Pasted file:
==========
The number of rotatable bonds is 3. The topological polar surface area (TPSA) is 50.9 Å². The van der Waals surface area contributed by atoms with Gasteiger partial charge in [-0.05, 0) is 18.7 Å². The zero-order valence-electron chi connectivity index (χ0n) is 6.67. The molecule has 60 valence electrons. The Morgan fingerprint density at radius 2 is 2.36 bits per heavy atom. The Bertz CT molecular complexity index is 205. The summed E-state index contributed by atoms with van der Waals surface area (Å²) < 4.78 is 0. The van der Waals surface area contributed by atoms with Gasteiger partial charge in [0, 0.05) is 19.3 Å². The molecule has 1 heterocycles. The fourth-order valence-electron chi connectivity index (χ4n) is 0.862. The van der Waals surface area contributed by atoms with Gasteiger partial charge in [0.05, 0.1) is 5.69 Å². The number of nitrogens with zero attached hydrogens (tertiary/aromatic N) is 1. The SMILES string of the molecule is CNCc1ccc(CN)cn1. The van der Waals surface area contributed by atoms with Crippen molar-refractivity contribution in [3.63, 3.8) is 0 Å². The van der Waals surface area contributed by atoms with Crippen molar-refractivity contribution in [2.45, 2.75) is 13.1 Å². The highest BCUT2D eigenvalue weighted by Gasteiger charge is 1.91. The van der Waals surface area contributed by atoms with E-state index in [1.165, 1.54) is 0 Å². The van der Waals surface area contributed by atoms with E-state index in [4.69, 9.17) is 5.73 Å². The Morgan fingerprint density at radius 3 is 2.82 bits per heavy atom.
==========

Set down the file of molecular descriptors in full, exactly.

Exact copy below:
The number of rotatable bonds is 3. The topological polar surface area (TPSA) is 50.9 Å². The van der Waals surface area contributed by atoms with Gasteiger partial charge in [-0.05, 0) is 18.7 Å². The zero-order valence-electron chi connectivity index (χ0n) is 6.67. The molecule has 60 valence electrons. The Morgan fingerprint density at radius 2 is 2.36 bits per heavy atom. The Bertz CT molecular complexity index is 205. The summed E-state index contributed by atoms with van der Waals surface area (Å²) < 4.78 is 0. The van der Waals surface area contributed by atoms with Gasteiger partial charge in [0, 0.05) is 19.3 Å². The molecule has 1 heterocycles. The fourth-order valence-electron chi connectivity index (χ4n) is 0.862. The van der Waals surface area contributed by atoms with Gasteiger partial charge in [0.05, 0.1) is 5.69 Å². The number of nitrogens with zero attached hydrogens (tertiary/aromatic N) is 1. The SMILES string of the molecule is CNCc1ccc(CN)cn1. The van der Waals surface area contributed by atoms with Crippen molar-refractivity contribution in [3.63, 3.8) is 0 Å². The van der Waals surface area contributed by atoms with Crippen molar-refractivity contribution in [2.45, 2.75) is 13.1 Å². The highest BCUT2D eigenvalue weighted by Gasteiger charge is 1.91. The van der Waals surface area contributed by atoms with E-state index in [1.165, 1.54) is 0 Å². The van der Waals surface area contributed by atoms with E-state index in [4.69, 9.17) is 5.73 Å². The Morgan fingerprint density at radius 3 is 2.82 bits per heavy atom.